The Red Dress

the red dress

“Just wear the red one,” my sister said.

“No!” I was horrified at the thought.

Jane frowned as I handed her a cup of tea. “Why not?”

“You don't wear red on a first date.”

Jane raised an eyebrow at me. “Says who?”

“Says...Says all the dating self-help books.” We headed down the hall to my bedroom, teas in hand.

“You’ve never read a dating self-help book in your life.”

“Have to,” I lied.


“Because,” I wailed. “I haven’t been on a date in five billion years.”

Jane snorted. “You’re just being dramatic.”

“Not really.” I surveyed the collection of outfits on my bed. Setting my tea down on a coaster, I grabbed the offending red dress and threw it into the closet.

“Hey, that’s the top contender.” Jane marched into the closet and brought the dress back out.

“I’m going to wear this one.” I held up a high-necked, long-sleeved, black dress I’d only worn once. To a funeral.

“Sure,” Jane said, unimpressed. “If you’re going for the nun look.”

“Ugh.” I groaned and flopped into the armchair.  “Why the hell did I say yes to this stupid date?”

“Probably because you haven’t been on a date in five billion years,” Jane mocked.

“Har, har.” I dropped my head against the back of the chair. “What do you even talk about on a first date?”

Jane shrugged. “The usual stuff.” She started rearranging outfits on my bed: this shirt with those capris, that summer dress with that cardigan. “What do you do? Where are you from? Where did you go to school? That one’s usually a good one. People always have stories about their college years. Do you have any siblings? Have you—?”

“Wait, wait, wait.” I grabbed a pen and notebook from my desk, opened it to a blank page, and sat back down in my chair. I looked at Jane eagerly. “Ok, start over.”

Jane stared at me over the top of a blue camisole. “Are you serious? You’re not actually going to bring that with you on your date, are you?”

I hesitated. “Noooo.”

Her eyes narrowed like she knew I was lying—which she probably did—but she let it pass and started reciting the questions again.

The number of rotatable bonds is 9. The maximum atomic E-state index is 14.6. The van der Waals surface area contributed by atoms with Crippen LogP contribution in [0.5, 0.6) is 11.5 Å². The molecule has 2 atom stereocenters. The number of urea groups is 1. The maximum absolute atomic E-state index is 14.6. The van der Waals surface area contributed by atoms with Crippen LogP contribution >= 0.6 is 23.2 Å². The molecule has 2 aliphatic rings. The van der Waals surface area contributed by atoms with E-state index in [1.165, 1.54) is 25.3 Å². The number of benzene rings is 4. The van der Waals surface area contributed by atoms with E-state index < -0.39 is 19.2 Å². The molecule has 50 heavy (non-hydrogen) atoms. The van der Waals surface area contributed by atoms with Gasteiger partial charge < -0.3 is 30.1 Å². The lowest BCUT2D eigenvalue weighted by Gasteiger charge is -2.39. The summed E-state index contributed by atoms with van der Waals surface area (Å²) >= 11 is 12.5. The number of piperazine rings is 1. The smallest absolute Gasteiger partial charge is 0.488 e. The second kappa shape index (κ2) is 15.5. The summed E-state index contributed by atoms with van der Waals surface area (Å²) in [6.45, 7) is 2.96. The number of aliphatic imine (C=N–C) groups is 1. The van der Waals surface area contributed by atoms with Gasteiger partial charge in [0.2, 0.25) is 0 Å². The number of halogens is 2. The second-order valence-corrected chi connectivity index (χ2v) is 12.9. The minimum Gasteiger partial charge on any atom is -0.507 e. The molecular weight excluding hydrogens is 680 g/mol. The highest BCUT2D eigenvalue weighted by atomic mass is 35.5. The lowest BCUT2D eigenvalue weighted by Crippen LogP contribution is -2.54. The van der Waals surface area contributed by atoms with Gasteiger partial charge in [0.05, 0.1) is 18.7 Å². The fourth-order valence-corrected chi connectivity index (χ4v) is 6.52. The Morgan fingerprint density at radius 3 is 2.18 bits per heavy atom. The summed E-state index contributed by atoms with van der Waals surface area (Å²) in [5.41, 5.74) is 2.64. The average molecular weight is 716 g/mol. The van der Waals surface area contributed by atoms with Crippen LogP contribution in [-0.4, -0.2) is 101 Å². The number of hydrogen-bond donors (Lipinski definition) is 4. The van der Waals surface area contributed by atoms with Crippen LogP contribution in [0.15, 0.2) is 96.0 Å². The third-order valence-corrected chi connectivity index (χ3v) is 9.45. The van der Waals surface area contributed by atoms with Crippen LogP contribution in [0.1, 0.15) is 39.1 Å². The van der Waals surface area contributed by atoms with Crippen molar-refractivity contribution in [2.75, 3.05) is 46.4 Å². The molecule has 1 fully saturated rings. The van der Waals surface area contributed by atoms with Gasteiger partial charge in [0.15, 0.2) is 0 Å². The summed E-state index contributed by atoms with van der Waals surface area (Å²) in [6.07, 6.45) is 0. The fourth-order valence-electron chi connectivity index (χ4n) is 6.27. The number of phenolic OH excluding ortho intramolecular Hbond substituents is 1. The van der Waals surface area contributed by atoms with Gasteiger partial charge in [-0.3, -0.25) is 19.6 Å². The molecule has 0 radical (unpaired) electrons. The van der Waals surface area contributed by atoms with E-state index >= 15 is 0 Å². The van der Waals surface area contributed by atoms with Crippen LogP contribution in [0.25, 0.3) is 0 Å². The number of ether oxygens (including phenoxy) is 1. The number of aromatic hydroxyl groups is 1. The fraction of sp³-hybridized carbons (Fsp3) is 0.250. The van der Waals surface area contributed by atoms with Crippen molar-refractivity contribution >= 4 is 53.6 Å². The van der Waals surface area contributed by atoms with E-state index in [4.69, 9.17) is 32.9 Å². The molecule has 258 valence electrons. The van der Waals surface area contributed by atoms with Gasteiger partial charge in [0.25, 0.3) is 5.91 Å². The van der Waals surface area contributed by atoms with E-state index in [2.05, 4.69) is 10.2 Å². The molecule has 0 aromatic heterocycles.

“What time’s your date start, anyway?”

“We’re meeting at the restaurant at six,” I said as I tucked my notebook into my purse.

Jane finally stopped rearranging my clothes and put her hands on her hips. “What do you mean ‘we’re meeting at the restaurant’? He’s not picking you up?”

“No. I wanted to meet at the restaurant.”

Jane frowned. “Why?”

“Well, what if he turns out to be a weirdo? I don’t want him knowing where I live.”

“Were you always this paranoid and I didn’t notice or is it new?”

I thought about it as I surveyed the outfits carefully put together by my sister. “Well,” I said, as I got rid of a pair of capris, the blue camisole, and a maxi dress. “I live alone. I don’t have a security system. I have to protect myself.” I got rid of a couple of summer dresses, another pair of capris and a cardigan. Why did I own so much stuff I hated?

“It’s those self-defence classes, isn’t it? They’re messing with your head. Making you paranoid.” She pointed in the vague direction of my head.

“Making me careful,” I corrected.

“Why are you going out with this guy if you think he’s a weirdo?”

“I don’t actually know if he is or not. We work in the same building and we’ve bumped into each other a few times. He seems like a cool guy but it’s hard to tell whether or not he’ll turn out to be a weirdo based on a few brief interactions.”

Jane coughed but I heard the word “Paranoid” clearly enough. I ignored her.

I got rid of a pair of jeans, two pairs of dress pants, a couple of tops, another two dresses and was left with...the red dress.

“Ha!” Jane crowed.

I sighed. The red dress was gorgeous and flattering and I loved it, but, “Isn’t that too forward? Wearing red on a first date? Doesn’t red give off obvious I-want-to-do-you signals?”

Do you want to do him?”

“Well, yeah.” If he didn’t turn out to be a weirdo.

“Okay, then.” Jane thrust the dress at me. “Wear the red. Trust me. Guys are dense. You want him, then you’ve gotta be obvious about it.”

I was reluctant but deferred to her knowledge. She may have been younger than me, but she was married. She knew what she was talking about, right? “Okay. But if this date goes wrong, I’m blaming you.”

Copyright held by Amy Aislin